You Can’t Solve the Problem You Don’t Understand


Wild 018

“If I had an hour to solve a problem I’d spend 55 minutes thinking about the problem and 5 minutes thinking about solutions.”― Albert Einstein

Suppose that, while you’re networking during L.A.C.E., a fellow Toastmaster asks you, “My members are getting tired of filling two or three meeting roles every meeting. What would you do?”

If you answer, “Recruit more members” or “Consolidate roles” you’re solving a problem you don’t yet understand.

Perhaps the club is very specialized; it’s a closed club for the bank’s employees and is focused on Italian cooking. There are probably only a few potential new members, so option two is appealing. If, instead, the club members were from a controlled access community and their focus was improving their confidence with public speaking skills, the first choice would be better.

What if our officers’ meetings have low attendance? Or we aren’t getting enough chances to speak at our home club? Serve “Designer Pastries” at the meetings? Change clubs?

A British industrialist offered a prize of $1.3M for a man-powered flight through a figure eight course. The technology needed was unknown so teams built very expensive prototypes to develop it; each was wrecked, studied and rebuilt. After watching about 50 competitors fail at great cost aerodynamicist Paul MacCready decided that the problem was the problem. He came up with a new problem: how can you build a plane that could be rebuilt in hours, not months. He collected voluminous data, sometimes making two flights (and wrecking his plane twice) in one day. McCready won the prize.

If the problem is, “not enough officers attend the officers’ meeting” the answer isn’t necessarily to make the meeting more fun or cheaper to attend. We can’t yet know the answer because we don’t yet understand the problem. Is the meeting perceived as unnecessary or a waste of time? Is the meeting unproductive? Can the meeting be conducted by conference call (so officers don’t have to deal with long drives through traffic, conflicting time demands or child-care issues)?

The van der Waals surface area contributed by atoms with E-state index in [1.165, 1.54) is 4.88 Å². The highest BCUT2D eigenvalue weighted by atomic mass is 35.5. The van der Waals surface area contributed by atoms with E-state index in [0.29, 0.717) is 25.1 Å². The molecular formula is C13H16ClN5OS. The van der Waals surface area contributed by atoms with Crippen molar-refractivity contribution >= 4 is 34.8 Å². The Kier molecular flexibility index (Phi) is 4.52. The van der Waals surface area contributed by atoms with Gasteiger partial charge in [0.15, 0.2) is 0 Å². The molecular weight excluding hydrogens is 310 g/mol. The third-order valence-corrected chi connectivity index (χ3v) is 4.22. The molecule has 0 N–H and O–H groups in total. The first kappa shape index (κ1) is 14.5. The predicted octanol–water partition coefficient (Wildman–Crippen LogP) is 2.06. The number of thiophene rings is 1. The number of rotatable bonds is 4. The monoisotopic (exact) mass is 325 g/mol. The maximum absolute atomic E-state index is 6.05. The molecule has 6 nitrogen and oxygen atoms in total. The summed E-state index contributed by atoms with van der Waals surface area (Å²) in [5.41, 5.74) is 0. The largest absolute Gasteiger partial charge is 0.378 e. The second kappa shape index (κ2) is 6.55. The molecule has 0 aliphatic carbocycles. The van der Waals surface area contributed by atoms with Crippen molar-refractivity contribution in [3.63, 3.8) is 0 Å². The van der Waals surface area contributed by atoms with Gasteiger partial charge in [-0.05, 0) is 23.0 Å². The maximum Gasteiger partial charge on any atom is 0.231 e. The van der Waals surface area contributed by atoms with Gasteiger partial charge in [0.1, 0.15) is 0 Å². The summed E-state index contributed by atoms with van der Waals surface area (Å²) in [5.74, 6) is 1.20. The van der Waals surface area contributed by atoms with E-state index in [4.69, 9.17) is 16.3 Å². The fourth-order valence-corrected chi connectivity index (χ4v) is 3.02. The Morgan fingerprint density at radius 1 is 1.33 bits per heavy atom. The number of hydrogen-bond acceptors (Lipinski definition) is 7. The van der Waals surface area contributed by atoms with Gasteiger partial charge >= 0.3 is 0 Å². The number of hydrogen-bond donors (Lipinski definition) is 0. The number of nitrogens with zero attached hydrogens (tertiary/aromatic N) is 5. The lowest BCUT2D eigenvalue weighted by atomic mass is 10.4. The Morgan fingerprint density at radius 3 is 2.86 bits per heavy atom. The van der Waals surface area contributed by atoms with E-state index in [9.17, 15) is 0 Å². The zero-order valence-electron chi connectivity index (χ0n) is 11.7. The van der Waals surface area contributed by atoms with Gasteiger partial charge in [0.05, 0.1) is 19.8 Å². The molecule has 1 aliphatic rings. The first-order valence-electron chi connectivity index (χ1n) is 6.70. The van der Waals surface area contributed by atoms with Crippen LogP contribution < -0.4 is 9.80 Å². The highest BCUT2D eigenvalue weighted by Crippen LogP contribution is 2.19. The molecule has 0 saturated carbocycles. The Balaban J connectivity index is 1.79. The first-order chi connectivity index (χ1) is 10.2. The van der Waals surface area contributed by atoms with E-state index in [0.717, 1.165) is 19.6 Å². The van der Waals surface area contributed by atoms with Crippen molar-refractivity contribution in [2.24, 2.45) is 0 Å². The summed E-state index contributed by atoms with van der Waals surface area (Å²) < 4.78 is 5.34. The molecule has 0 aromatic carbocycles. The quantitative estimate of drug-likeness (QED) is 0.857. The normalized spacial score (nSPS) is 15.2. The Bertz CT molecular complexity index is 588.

If our problem is not getting enough chances to speak, the answer isn’t necessarily “join another (or a different) club. We don’t yet understand the question. Is the club schedule full, or doesn’t the VPE know you’re anxious to speak? Is this a temporary situation; for example, a number of new members are making their Icebreaker speeches? Are you scheduling 20 minute speeches from the Professional Speaking manual? (They’re often difficult to work into a club’s agenda at the last minute.)

Generating answers based upon “what worked for George or what worked last time” might be productive – or not.

Remember that Einstein also said that one definition of insanity is doing the same thing over and over and expecting different results. Insisting on solutions that might have worked for a different problem might be another way to demonstrate insanity – or at least foolishness.


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